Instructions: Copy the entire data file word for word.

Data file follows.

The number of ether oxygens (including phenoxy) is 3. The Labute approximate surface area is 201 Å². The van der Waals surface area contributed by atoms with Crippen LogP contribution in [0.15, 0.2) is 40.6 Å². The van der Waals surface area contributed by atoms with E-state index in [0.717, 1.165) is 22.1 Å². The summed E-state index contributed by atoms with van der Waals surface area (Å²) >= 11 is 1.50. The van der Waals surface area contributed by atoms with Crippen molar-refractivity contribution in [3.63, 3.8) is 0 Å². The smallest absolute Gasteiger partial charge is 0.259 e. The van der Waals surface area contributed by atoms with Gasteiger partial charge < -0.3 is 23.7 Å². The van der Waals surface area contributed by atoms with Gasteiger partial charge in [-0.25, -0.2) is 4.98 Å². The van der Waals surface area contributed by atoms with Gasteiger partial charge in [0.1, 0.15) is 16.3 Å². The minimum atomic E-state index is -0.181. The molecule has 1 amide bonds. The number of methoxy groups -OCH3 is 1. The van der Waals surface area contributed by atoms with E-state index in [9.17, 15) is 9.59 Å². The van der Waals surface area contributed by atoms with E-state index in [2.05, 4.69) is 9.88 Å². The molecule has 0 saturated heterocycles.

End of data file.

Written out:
The number of ether oxygens (including phenoxy) is 3. The Labute approximate surface area is 201 Å². The van der Waals surface area contributed by atoms with Crippen LogP contribution in [0.15, 0.2) is 40.6 Å². The van der Waals surface area contributed by atoms with E-state index in [0.717, 1.165) is 22.1 Å². The summed E-state index contributed by atoms with van der Waals surface area (Å²) >= 11 is 1.50. The van der Waals surface area contributed by atoms with Crippen molar-refractivity contribution in [3.63, 3.8) is 0 Å². The smallest absolute Gasteiger partial charge is 0.259 e. The van der Waals surface area contributed by atoms with Gasteiger partial charge < -0.3 is 23.7 Å². The van der Waals surface area contributed by atoms with Gasteiger partial charge in [-0.25, -0.2) is 4.98 Å². The van der Waals surface area contributed by atoms with Gasteiger partial charge in [0.1, 0.15) is 16.3 Å². The minimum atomic E-state index is -0.181. The molecule has 1 amide bonds. The number of methoxy groups -OCH3 is 1. The van der Waals surface area contributed by atoms with E-state index in [9.17, 15) is 9.59 Å². The van der Waals surface area contributed by atoms with E-state index in [2.05, 4.69) is 9.88 Å². The molecule has 0 saturated heterocycles.